Insights | March 01, 2023

The Many Faces of Sovereign Default

In recent years we have witnessed a surge in sovereign bond defaults in emerging markets. This is unfortunate because when a country defaults, almost everyone loses (aside from restructuring advisory and law firms). Creditors lose for sure. So does the country’s citizenry, which has likely felt the ill effects of the slippery slope into default and then also the aftereffects, such as higher borrowing costs and, therefore, investment return hurdles.

At GMO, however, we evaluate everything as a potential opportunity. In this case, the unusually high default rate and resulting low bond prices present a terrific total return opportunity among defaulted and distressed emerging debt issues.

In the past five years, we count 13 instances of sovereign default in countries with an international bond market presence, a significant increase on the historical average default rate of about one per year. 1 When evaluating each sovereign default within our emerging debt investment process, we consider the path to default because different paths imply different likely outcomes. In Exhibit 1, we categorize recent defaults into three path-to-default groups: the “standard playbook” or traditional defaults, the “geopolitical and sanctions” group, and the “repeat defaulters.”

Exhibit 1: Three Categories of Recent Sovereign Defaults

The Many Faces of Sovereign Default_3-23_Exhibit 1.JPG

The standard playbook default is the most, well…standard of the categories. These are countries that simply became addicted to fiscal deficits and debt financing. Interestingly, most of these countries had decent reputations in the markets and a strong willingness to pay. The story goes like this: over time, debt creeps higher and is increasingly used to finance current spending such as government wages and interest payments, rather than capital spending that might increase economic growth and, by extension, tax revenues to service the debt. Then, some shock comes along that fairly suddenly throws the country into the abyss of debt crisis. In all these cases, except for Barbados and possibly Lebanon, the shock this time was the combination of Covid-19 and Russia’s war in Ukraine.

This brings us to the geopolitical and sanctions defaulters. Unlike the first group, these countries often have relatively low debt. 2 Indeed, it is our view that none of these countries would be in default were it not for the financial sanctions imposed upon them by Western governments (albeit because of the countries’ own actions). Each of the four noted cases is a little different. Russia is the clear aggressor and violator of international law. Belarus is the accomplice. Ukraine is the invaded country, suffering devastating economic losses (its inclusion in this group is because its default is directly related to the aggression against it). Venezuela is a more curious example. It is deemed an illegitimate criminal regime by powerful political forces within the U.S. government. Sanctions inhibit investors from transacting in the secondary market for Venezuelan bonds and prevent bondholders from negotiating any sort of debt restructuring.

Finally, we have the repeat defaulters. It turns out that a leading indicator of whether a country will default in the future is whether it has defaulted in the past. When a country defaults, its reputation in the markets is tarnished – not forever, but for an extended period of time. When the Covid-19 shock hit the markets in March and April of 2020, Argentina, Belize, and Ecuador were among the first countries to capitulate and seek debt relief. This is likely because they knew market financing would be costly for them, given their past default history. In contrast, dozens and dozens of other countries with better payment records were able to fund part of the Covid-19 shock by issuing international bonds over the course of 2020 and 2021. It’s a cautionary tale for countries contemplating default, and a reason why many countries treat default as an absolute last resort (Sri Lanka and Ghana, among others, are good examples).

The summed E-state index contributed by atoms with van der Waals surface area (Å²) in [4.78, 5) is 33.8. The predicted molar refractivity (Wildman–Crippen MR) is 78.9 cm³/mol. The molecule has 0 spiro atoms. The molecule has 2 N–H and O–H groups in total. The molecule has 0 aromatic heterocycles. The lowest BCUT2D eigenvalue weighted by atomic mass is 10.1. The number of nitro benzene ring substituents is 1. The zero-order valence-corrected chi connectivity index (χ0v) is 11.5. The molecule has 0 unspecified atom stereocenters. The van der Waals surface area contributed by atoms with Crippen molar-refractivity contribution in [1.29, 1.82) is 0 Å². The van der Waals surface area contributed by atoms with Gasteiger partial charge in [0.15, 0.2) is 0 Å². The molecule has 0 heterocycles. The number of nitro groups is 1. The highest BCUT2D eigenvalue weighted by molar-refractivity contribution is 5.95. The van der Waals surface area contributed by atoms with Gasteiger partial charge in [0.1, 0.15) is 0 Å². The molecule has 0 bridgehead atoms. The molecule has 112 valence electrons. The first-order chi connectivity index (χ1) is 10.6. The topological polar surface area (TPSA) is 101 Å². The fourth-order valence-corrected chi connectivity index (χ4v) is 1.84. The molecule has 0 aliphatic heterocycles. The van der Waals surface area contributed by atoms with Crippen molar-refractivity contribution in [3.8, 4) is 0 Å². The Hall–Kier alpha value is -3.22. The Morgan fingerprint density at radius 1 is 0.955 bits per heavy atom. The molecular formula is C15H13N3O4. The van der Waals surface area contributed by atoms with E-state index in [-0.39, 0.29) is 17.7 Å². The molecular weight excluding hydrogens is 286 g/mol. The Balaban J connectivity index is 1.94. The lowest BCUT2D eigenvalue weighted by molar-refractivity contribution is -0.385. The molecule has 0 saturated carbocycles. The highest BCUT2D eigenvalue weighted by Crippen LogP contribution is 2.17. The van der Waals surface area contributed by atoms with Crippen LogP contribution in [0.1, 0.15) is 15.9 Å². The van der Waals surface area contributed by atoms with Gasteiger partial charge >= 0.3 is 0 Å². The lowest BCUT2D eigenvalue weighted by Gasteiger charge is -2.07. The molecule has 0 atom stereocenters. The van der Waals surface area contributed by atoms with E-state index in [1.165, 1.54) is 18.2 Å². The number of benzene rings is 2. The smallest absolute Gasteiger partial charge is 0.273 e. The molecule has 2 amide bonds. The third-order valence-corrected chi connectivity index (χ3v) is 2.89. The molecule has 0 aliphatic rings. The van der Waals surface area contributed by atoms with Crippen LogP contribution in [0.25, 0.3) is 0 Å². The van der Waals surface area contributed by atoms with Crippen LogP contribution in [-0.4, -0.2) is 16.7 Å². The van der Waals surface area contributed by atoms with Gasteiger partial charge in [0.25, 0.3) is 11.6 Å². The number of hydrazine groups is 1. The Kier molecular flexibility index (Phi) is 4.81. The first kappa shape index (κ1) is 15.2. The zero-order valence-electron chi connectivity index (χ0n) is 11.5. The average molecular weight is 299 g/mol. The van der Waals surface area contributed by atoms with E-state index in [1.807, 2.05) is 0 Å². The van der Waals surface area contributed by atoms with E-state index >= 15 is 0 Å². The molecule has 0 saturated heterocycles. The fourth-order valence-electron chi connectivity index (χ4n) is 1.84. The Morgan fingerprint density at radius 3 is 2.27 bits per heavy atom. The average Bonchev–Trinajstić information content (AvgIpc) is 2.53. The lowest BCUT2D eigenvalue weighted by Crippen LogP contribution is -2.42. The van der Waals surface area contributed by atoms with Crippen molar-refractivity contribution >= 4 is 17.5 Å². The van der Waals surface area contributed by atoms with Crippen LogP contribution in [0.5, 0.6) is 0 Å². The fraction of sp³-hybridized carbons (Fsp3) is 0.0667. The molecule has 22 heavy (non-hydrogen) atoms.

We are conditioned to be looking for signs about the first and third paths, but the second path (geopolitics and sanctions) is somewhat less predictable, not to mention more damaging to asset prices as shown in Exhibit 2. We are currently working on a methodology for handicapping sanctions risk, but because sanctions are somewhat dependent on the political landscape in developed countries (mainly the U.S. and Europe for this purpose), they will be inherently difficult to predict.

Opportunity from Default

Does the recent spate of defaults present any opportunities for us? We believe so. In Exhibit 2 we show average bond prices of selected countries that are either in default or have recently emerged from default, along with the average historical sovereign debt recovery rate calculated by Moody’s. Each of these country cases is unique, and the past average does not necessarily predict future recoveries. But as the chart shows, the majority of currently distressed countries’ bond prices are significantly lower than historical recovery value. To us, this indicates that the current level of debt distress is priced into (or perhaps more than priced into) the market. We believe this represents an opportunity for investors like us with the patience to wait for these situations to play out. In our view, this is currently one of the most attractive areas of the emerging debt asset class.

Exhibit 2: Average Bond Prices of Selected Defaulted and Debt Distressed Sovereigns

The Many Faces of Sovereign Default_3-23_Exhibit 2.JPG

As of 2/27/2023 | Source: JP Morgan, GMO
Note: For Tunisia, yen-denominated sovereign bonds are used. For Russia, prices of bonds as currently marked in the GMO Emerging Country Debt portfolios.


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